Skip to main content

Development of comorbid crying, sleeping, feeding problems across infancy: Neurodevelopmental vulnerability and parenting

Bilgin, Ayten, Wolke, Dieter (2017) Development of comorbid crying, sleeping, feeding problems across infancy: Neurodevelopmental vulnerability and parenting. Early Human Development, 109 . pp. 37-43. ISSN 0378-3782. (doi:10.1016/j.earlhumdev.2017.04.002) (KAR id:82292)

PDF
Language: English


Creative Commons Licence
This work is licensed under a Creative Commons Attribution-NonCommercial-NoDerivatives 4.0 International License.
Download (534kB) Preview
Microsoft Word Author's Accepted Manuscript
Language: English
Download (87kB)
Official URL
https://doi.org/10.1016/j.earlhumdev.2017.04.002

Abstract

Background: Regulatory problems (excessive crying, feeding, and sleeping difficulties), specifically their comorbidity, are early warning signs of future problems. Insensitive parenting and neurodevelopmental vulnerabilities have been suggested as factors explaining development or maintenance of regulatory problems. Nevertheless, none of the previous studies investigated these factors within the same sample across infancy, taking into account the reciprocal influences between maternal sensitivity and regulatory problems. Aim: To investigate the prospective association between very preterm birth, comorbid regulatory problems and maternal sensitivity. Subjects: 178 participants including 73 very preterm/very low birth weight and 105 full-term infants and their caretakers. Study Design: A prospective study from birth to 18 months. Measures: Regulatory problems were measured at term, 3 months and 18 months with a structured parental interview. Maternal sensitivity was measured with a nurse observation at term; and a researcher observation of play tasks at 3 months and at 18 months. Results: Very preterm birth was associated with regulatory problems at term (β=0.19, SE= 0.10, p< 0.05) and at 18 months (β=0.21, SE= 0.10, p< 0.05), while it had no association to maternal sensitivity across infancy. There were no cross-lagged reciprocal effects between maternal sensitivity and regulatory problems across infancy. Maternal sensitivity at term had a negative association to regulatory problems at 3 months (β=-0.26, SE= 0.12, p< 0.05), but not from 3 to 18 months. Conclusions: Neurodevelopmental vulnerabilities provided more consistent prediction of regulatory problems in comparison to sensitive parenting.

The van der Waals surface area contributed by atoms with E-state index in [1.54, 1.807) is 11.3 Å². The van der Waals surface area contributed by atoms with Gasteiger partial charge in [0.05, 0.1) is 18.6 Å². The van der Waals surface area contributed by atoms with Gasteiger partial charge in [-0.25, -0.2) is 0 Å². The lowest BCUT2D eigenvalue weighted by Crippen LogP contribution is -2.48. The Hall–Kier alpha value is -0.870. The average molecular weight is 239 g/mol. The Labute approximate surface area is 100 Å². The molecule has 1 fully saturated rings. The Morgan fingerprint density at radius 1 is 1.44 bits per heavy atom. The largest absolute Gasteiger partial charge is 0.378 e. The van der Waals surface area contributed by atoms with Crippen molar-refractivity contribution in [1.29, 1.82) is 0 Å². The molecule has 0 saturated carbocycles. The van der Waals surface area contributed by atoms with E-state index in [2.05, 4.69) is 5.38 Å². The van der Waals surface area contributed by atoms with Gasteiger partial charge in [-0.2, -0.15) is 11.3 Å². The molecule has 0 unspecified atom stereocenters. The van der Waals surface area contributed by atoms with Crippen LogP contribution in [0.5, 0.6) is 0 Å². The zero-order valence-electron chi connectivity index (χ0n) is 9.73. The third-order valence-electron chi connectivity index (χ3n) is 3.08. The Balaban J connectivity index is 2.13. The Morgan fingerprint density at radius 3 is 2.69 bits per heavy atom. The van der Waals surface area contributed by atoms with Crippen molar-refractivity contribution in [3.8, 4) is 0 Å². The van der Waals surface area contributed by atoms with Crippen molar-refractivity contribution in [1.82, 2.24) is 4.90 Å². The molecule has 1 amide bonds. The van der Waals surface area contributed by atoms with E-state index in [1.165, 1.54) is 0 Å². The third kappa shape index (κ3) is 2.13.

Item Type: Article
DOI/Identification number: 10.1016/j.earlhumdev.2017.04.002
Uncontrolled keywords: Infant Regulatory Problems, Very Preterm Birth, Maternal Sensitivity
Divisions: Faculties > Social Sciences > School of Psychology > Developmental Psychology
Depositing User: Ayten Bilgin
Date Deposited: 30 Jul 2020 05:45 UTC
Last Modified: 31 Jul 2020 08:15 UTC
Resource URI: https://kar.kent.ac.uk/id/eprint/82292 (The current URI for this page, for reference purposes)
Bilgin, Ayten: https://orcid.org/0000-0001-9502-5814
  • Depositors only (login required):